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Derek Brown, arguably D.C.’s booziest historian, showed up last night to the J.W. Marriott’s 1331 Bar & Lounge decked out in a blue-and-white seersucker suit. The summery ensemble matched the event—the dedication of a plaque commemorating the birthplace of the rickey, a hot-weather staple and D.C.’s native cocktail.
Allegedly invented at the behest of a bawdy lobbyist named Col. Joseph Kyle Rickey, the first rickey was mixed by bartender George A. Williamson at a dirty, cobwebbed bar called Shoomaker’s. In an age before air conditioning, D.C.’s muggy summers were made a bit less brutal by glasses of bourbon or gin with seltzer and half a squeezed lime.
A simple drink with a storied history, the rickey has become a crusade of sorts for Brown, the brains behind the Passenger, the Columbia Room and countless cocktail programs across the District.
For the last four years, Brown and his colleagues at the D.C. Craft Bartenders Guild (of which he’s is a founding member) have celebrated July as “Rickey Month.” But now, things are official. Only a month ago, Brown brought the issue to the attention of Ward 2 Councilmember Jack Evans, who, in turn, added the drink to the city’s list of official symbols last week.
1331 Bar & Lounge stands where the old Shoomaker’s once did, a fact Brown revels in. He spent the last week training its bartenders on the art of making a proper rickey. “It is amazing that right now we are drinking the rickey in the place it was created,” Brown noted during the plaque’s unveiling. “The rickey belongs to D.C. It belongs to all of us.”
Congresswoman Eleanor Holmes Norton showed up for the official dedication, which she conducted with drink in hand. “This is more than a government town,” she said, adding that in despite of all the things that D.C. does not have— voting rights, anyone?—“today we’re defining ourselves by what we’re pleased to have.”
Like all drinks of legend, the Rickey’s story has some holes. Colonel Rickey may not have actually invented the drink. George Rothwell Brown, author of Washington: A Not Too Serious History, points to an unknown stranger from the West Indies as the true innovator. By some accounts, Colonel Rickey wasn’t a big fan of the drink and resented his association with it, altogether. In a 1901 article in the Wellsboro Gazette, the colonel unloaded his frustration:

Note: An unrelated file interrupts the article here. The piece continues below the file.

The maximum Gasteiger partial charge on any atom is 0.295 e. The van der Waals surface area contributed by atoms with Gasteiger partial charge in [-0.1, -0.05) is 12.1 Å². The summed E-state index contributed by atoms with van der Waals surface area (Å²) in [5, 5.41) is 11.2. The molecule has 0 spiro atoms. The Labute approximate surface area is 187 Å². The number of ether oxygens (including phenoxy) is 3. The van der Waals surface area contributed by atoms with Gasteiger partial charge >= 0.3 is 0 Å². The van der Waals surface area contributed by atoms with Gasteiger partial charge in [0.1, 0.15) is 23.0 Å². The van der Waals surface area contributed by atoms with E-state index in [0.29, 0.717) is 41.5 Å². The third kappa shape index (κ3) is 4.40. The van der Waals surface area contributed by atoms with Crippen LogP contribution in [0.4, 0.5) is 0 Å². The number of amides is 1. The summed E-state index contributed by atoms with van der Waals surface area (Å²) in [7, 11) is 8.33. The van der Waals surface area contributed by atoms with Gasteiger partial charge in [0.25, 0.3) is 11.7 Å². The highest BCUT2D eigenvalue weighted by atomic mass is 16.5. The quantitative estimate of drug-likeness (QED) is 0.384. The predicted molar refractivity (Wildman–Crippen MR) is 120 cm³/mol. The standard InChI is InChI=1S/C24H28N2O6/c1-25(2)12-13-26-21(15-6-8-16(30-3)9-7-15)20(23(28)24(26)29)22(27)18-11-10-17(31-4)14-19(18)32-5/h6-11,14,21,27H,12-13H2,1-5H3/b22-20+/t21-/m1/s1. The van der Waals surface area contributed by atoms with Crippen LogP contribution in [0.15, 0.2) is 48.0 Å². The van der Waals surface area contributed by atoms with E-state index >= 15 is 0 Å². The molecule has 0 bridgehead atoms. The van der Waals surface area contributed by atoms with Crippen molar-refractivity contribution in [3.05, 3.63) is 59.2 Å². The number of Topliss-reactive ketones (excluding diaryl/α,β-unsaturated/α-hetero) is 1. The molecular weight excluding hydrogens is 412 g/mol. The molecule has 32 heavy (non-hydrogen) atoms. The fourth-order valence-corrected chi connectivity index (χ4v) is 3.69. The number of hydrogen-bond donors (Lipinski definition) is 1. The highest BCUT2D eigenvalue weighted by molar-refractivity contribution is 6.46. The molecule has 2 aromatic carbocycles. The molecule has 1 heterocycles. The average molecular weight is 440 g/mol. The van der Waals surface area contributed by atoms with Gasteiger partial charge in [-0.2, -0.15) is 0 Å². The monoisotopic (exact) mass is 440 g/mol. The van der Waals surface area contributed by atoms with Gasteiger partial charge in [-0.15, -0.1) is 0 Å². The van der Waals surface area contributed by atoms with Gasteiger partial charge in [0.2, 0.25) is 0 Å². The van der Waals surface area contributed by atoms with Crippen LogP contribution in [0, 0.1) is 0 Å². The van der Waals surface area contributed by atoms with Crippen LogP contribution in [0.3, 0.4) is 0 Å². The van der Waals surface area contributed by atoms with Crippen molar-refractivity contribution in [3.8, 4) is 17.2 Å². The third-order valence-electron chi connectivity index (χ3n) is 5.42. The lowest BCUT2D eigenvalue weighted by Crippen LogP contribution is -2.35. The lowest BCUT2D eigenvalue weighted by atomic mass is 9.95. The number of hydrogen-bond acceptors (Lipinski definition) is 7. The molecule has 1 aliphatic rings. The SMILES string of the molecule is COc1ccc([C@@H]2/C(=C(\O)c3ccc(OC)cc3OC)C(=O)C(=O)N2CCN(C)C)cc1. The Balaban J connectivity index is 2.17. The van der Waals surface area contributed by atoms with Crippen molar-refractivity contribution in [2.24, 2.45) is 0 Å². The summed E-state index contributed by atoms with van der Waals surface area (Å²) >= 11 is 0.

“I was Col. Rickey, of Missouri, the friend of senators, judges and statesmen and something of an authority on political matters and political movements… But am I ever spoken of for those reasons? I fear not. No, I am known to fame as the author of the ‘Rickey’, and I have to be satisfied with that. There is one consolation in the fact that there are fashions in drinks. The present popularity of the Scotch high ball may possibly lose me my reputation and restore me my former fame. ‘Tis a consummation devoutly to be wished for.”
Regardless of Rickey’s actual like or dislike of the drink, it still became wildly popular. Its original character, however, has become muddled over the years. The original base spirit, bourbon, the colonel’s favorite, has been surpassed by gin in popularity, and many more variations exist today. In fact, the D.C. Bartenders Guild holds a yearly party featuring more than a few. At this year’s event, which takes place on Aug. 1, more than 2o bars and restaurants will serve up their own versions of the historic libation, with add-on ingredients ranging from hibiscus to rosemary to coconut.
Expect to see some seersuckers there, too. At 1331, Brown wasn’t the only blue-and-white-clad imbiber in attendance. Eric Felten, a former Wall Street Journal writer who won a James Beard Award for his drinks column, was sporting the breezy fabric as well. “Seersucker is the sartorial equivalent of the gin rickey,” he said. The outfit, like the drink, is all about staying cool—a distinctly Washingtonian pastime.
Photos by Rachel Tepper